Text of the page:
Drinking rosé this year does not feel like the usual sort of blithe summer pastime.

It’s mostly a matter of the coronavirus pandemic and the protests against racism and police brutality, which overshadow what are really lighthearted pleasures.

But other factors are taking a toll on rosé as well. Twenty-five percent tariffs imposed by the Trump administration in October on wines from France, Spain and Germany have clouded the horizon for American sales. Paradoxically, a rosé glut was already pulling down prices.

It’s not that sales of rosé in the United States have dropped. They are still growing, just not as fast as the wine trade expected. In January, before the pandemic struck, the Nielsen company was predicting that the percentage pace of rosé’s rapid growth would slow to the single digits in retail sales.

Rosé has also faced increased competition with hard seltzer and canned cocktails, both fast-growing categories, particularly among young people.

Fashions come and fashions go. But good wine remains, whether white, red, rosé or orange, regardless of economic pressures and mood swings.

With other wines, we tend to differentiate, by grape, style and place of origin. It’s not enough to know a bottle is white, for example. Is it made of riesling, chenin blanc or something else? Is it dry, sweet, fruity?

But rosé? We let it go at pink, because, for many people, it’s not the wine they are consuming but the idea.

This month, I thought it would be interesting to compare three rosés that in fact differ radically from one another. Here are the bottles I suggest:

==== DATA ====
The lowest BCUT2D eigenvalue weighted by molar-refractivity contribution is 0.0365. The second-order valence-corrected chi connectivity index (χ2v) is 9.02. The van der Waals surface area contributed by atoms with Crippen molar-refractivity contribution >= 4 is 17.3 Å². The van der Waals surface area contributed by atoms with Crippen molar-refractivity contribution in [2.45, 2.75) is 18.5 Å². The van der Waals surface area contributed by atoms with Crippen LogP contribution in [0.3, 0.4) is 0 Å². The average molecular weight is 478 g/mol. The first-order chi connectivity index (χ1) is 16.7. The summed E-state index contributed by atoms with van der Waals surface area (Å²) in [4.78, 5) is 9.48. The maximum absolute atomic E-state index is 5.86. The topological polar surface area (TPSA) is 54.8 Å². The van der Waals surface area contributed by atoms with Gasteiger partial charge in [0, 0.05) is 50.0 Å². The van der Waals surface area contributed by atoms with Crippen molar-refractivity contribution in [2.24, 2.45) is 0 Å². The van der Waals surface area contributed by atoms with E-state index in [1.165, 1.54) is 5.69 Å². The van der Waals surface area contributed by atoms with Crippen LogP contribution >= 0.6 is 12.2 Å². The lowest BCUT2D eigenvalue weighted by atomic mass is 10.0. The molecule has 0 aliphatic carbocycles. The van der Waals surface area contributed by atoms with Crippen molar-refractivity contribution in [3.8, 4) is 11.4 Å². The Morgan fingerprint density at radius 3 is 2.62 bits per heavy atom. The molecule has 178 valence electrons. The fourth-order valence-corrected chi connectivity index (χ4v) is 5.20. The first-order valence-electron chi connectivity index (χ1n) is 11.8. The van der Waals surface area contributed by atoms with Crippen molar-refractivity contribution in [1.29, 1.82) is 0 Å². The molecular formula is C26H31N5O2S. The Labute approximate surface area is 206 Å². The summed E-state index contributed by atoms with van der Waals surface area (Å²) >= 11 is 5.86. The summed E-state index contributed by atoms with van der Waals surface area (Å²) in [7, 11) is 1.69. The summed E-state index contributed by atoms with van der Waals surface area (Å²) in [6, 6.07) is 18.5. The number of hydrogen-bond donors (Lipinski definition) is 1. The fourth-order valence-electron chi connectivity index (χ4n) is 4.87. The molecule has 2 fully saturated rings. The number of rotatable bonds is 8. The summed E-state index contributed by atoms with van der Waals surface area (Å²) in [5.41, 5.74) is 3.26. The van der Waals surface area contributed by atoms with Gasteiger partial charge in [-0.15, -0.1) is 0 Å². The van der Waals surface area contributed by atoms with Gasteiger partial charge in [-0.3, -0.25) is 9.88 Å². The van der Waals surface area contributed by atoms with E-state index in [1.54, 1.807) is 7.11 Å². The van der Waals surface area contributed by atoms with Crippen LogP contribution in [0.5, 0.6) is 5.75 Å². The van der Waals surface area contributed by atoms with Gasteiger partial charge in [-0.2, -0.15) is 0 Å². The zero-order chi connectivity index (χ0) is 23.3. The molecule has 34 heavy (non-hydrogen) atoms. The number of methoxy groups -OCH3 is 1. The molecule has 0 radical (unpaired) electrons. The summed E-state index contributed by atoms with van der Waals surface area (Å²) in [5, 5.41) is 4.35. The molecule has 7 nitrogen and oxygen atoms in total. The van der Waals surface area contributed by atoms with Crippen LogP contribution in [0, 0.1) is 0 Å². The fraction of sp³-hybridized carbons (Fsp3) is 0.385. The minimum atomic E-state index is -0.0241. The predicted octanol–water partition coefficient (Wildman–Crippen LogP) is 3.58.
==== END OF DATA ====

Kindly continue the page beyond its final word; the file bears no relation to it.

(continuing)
Wölffer Estate Long Island Rosé 2019 $16

Tiberio Cerasuolo d’Abruzzo 2019 (The Sorting Table, Napa, Calif.) $20

Arnot-Roberts California Rosé Touriga Nacional 2019 $30

Though made on Long Island, the Wölffer represents the classic pale-pink style that earned the gossip-page moniker Hamptons Water, which later inspired the Hampton Water, started by the pop star Jon Bon Jovi and his son Jesse Bongiovi. It’s amusing — to me, at least — that the Wölffer is actually produced in the Hamptons. It is made largely of merlot, with a substantial amount of chardonnay and a few other grapes as part of a blend.

Though pale rosé has come to be thought of as ideal, some of the best rosés are much darker in color, like the Tiberio Cerasuolo d’Abruzzo, made entirely of montepulciano d’Abruzzo. Cerasuolo means cherry-red, so you can imagine what it looks like.

The third rosé comes from Arnot-Roberts, one of the best of the new wave of California producers, which is actually not so new anymore. The wine is made from port grapes, mostly touriga nacional with some tinta cão, grown in Lake County, Calif. It’s on the paler end, closer to the Wölffer than to the Tiberio.

If you have difficulty finding any of these, try to select instead something akin to what you’re after: a pale New York or Provençal rosé for the Wölffer, a dark southern Italian bottle for the Tiberio and a pale California alternative for the Arnot-Roberts.

What to eat? You could go with something classically Mediterranean, a salade niçoise, for example, hummus and other dips, or maybe some sautéed fish.

Drink cool rather than icy cold, and above all, don’t sweat it. Let’s let rosé do its job and cheer us up.

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